The Bay Area in Cupertino, California, is about to become the first in the nation to implement tough new EPA requirements on cement plants. The Bay Area Air Quality Management District is poised to issue a proposed renewal of an operating permit for Leigh Cement Plant in Cupertino.
The draft permit would incorporate standards for mercury emissions that would take affect in September 2013 and reduce mercury levels by 90 per cent. The plant and its emissions have been the subject of much debate recently as people in and around Cupertino try to get local government officials to address their health concerns.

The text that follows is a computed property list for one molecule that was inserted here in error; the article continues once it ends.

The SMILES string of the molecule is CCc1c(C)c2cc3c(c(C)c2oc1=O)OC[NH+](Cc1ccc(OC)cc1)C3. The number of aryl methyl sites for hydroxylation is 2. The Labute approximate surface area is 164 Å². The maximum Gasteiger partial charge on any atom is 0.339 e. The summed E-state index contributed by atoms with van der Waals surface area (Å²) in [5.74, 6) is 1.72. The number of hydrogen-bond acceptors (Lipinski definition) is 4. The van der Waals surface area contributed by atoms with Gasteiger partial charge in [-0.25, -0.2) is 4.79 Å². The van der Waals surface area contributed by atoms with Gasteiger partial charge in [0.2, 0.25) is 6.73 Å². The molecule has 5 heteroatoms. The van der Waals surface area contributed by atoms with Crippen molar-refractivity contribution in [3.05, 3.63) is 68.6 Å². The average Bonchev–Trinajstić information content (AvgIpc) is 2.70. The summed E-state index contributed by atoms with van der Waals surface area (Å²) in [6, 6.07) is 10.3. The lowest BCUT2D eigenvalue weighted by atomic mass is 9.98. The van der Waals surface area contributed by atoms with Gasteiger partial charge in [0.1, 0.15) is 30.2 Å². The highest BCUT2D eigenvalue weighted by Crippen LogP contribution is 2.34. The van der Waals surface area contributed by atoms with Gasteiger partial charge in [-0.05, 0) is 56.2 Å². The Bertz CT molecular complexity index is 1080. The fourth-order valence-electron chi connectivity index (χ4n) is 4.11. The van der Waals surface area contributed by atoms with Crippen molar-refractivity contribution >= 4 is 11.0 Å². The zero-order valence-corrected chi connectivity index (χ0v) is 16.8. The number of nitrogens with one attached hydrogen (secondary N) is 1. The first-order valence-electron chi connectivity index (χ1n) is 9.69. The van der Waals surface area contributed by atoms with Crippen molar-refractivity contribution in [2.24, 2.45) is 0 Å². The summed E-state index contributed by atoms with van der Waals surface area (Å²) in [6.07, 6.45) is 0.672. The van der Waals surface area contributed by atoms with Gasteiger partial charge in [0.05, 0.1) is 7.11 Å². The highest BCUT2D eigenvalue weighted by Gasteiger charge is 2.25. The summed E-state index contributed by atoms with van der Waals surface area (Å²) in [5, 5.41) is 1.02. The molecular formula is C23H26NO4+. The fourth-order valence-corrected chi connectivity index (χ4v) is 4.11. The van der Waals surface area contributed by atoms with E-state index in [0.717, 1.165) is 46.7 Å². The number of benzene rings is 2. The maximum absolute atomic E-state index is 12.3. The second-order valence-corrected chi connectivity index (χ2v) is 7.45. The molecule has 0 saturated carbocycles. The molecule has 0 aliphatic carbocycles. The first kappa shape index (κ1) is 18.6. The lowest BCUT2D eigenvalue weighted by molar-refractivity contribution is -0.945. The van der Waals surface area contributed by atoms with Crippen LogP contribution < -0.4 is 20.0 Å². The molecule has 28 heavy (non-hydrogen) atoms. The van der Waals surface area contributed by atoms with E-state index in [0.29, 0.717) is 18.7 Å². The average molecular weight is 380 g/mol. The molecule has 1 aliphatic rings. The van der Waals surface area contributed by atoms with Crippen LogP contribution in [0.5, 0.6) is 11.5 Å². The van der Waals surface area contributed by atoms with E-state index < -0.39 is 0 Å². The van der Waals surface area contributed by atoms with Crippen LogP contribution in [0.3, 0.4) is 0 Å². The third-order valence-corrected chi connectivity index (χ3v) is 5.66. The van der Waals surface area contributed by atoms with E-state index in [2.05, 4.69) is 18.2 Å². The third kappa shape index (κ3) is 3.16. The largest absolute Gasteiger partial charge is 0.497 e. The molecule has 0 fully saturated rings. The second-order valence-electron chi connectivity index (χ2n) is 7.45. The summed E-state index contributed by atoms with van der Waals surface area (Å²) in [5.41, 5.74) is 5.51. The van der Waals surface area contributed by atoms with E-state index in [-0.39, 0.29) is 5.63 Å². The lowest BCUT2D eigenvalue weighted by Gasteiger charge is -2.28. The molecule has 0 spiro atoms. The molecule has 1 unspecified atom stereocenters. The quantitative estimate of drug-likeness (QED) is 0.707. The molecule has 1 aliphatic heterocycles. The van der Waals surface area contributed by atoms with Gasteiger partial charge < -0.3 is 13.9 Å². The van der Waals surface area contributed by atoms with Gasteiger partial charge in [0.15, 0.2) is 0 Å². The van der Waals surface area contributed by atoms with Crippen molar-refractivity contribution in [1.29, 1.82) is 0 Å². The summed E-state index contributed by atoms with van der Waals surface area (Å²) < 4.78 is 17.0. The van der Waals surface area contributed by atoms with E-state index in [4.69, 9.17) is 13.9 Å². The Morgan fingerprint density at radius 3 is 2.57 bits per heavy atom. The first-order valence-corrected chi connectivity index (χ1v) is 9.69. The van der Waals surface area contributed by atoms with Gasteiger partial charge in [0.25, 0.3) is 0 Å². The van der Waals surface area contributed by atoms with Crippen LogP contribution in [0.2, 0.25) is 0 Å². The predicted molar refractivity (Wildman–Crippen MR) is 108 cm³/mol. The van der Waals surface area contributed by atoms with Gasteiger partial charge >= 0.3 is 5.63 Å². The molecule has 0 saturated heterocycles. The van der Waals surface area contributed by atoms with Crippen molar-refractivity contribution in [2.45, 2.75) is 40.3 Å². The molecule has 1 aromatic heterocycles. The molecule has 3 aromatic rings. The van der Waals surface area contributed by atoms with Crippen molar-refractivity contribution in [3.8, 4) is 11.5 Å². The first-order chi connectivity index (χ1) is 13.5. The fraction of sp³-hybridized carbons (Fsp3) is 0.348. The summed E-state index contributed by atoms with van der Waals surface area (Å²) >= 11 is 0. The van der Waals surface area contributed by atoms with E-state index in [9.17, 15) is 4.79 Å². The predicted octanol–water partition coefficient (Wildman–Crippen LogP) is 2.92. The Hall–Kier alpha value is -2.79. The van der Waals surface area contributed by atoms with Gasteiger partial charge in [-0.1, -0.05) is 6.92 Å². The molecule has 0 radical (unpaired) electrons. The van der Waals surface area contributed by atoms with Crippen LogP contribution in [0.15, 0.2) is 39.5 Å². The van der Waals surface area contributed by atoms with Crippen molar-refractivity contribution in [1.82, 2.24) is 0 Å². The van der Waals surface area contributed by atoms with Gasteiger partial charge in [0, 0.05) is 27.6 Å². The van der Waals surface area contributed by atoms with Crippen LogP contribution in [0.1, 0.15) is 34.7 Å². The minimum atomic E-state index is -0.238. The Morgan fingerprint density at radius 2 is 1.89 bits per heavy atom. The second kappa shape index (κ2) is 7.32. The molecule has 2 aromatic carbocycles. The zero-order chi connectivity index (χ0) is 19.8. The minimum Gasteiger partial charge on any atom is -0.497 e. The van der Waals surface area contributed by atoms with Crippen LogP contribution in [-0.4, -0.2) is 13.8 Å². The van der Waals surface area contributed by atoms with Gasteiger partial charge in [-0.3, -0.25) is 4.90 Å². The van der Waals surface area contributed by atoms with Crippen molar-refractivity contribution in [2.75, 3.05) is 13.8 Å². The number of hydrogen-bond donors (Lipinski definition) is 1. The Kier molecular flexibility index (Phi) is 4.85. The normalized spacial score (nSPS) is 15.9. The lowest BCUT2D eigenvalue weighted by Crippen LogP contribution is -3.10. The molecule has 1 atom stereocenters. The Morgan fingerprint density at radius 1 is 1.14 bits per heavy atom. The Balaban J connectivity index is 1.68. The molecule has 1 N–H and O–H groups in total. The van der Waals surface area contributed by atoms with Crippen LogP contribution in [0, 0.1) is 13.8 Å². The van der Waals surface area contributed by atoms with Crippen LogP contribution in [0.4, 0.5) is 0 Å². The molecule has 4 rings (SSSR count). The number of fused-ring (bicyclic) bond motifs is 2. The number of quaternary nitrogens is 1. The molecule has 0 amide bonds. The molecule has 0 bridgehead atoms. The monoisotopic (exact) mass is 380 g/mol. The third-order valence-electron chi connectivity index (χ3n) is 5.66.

One of the concerned residents is Cupertino mother Wallis Alviar. She supports the crackdown, but is concerned two lawsuits filed by the cement industry and a Republican-led Congress could derail the EPA efforts.
"We’re very concerned that before these EPA restrictions go into effect, they’ll be overturned and then we will be back to square one," she said.
Timothy Metz is the Corporate Director of Environmental Affairs for Lehigh and told ABC 7 News from his office in Irving, Texas that it will be a priority to make sure the Cupertino plant meets the EPA’s deadline for compliance.
"We’re moving forward with looking at new control technologies to establishing new designs and getting those installed on time to meet the new rule," he said.
The draft proposed Title V permit as it is called will be released in two weeks and there will be an expanded 60-day public comment period.